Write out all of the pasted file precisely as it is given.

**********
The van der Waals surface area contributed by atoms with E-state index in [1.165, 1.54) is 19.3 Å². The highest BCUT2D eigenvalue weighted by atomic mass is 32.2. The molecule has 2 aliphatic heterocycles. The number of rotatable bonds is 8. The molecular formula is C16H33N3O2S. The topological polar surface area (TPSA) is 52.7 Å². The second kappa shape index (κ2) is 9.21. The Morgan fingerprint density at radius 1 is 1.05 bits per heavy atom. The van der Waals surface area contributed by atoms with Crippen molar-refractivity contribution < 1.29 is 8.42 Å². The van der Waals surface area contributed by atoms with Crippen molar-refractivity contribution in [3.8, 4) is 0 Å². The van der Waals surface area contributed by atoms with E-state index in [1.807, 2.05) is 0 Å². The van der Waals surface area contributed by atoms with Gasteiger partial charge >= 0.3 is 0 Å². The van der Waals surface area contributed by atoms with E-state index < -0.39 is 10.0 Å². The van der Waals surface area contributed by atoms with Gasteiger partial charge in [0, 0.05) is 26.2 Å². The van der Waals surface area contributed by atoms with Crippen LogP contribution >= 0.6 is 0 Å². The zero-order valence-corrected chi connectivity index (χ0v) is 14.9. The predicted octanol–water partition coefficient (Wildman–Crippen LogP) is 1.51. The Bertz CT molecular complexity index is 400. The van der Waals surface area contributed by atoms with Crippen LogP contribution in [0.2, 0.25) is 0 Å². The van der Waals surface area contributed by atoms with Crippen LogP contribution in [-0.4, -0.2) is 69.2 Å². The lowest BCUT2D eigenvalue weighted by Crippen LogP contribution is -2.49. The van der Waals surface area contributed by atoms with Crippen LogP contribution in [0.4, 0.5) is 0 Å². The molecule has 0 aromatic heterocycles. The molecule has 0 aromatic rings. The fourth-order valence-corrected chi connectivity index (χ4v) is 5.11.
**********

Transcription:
The van der Waals surface area contributed by atoms with E-state index in [1.165, 1.54) is 19.3 Å². The highest BCUT2D eigenvalue weighted by atomic mass is 32.2. The molecule has 2 aliphatic heterocycles. The number of rotatable bonds is 8. The molecular formula is C16H33N3O2S. The topological polar surface area (TPSA) is 52.7 Å². The second kappa shape index (κ2) is 9.21. The Morgan fingerprint density at radius 1 is 1.05 bits per heavy atom. The van der Waals surface area contributed by atoms with Crippen molar-refractivity contribution < 1.29 is 8.42 Å². The van der Waals surface area contributed by atoms with Crippen molar-refractivity contribution in [3.8, 4) is 0 Å². The van der Waals surface area contributed by atoms with E-state index in [1.807, 2.05) is 0 Å². The van der Waals surface area contributed by atoms with Gasteiger partial charge >= 0.3 is 0 Å². The van der Waals surface area contributed by atoms with E-state index < -0.39 is 10.0 Å². The van der Waals surface area contributed by atoms with Gasteiger partial charge in [0, 0.05) is 26.2 Å². The van der Waals surface area contributed by atoms with Crippen LogP contribution >= 0.6 is 0 Å². The zero-order valence-corrected chi connectivity index (χ0v) is 14.9. The predicted octanol–water partition coefficient (Wildman–Crippen LogP) is 1.51. The Bertz CT molecular complexity index is 400. The van der Waals surface area contributed by atoms with Crippen LogP contribution in [0.2, 0.25) is 0 Å². The van der Waals surface area contributed by atoms with Crippen LogP contribution in [-0.4, -0.2) is 69.2 Å². The lowest BCUT2D eigenvalue weighted by Crippen LogP contribution is -2.49. The van der Waals surface area contributed by atoms with Crippen LogP contribution in [0.4, 0.5) is 0 Å². The molecule has 0 aromatic heterocycles. The molecule has 0 aromatic rings. The fourth-order valence-corrected chi connectivity index (χ4v) is 5.11.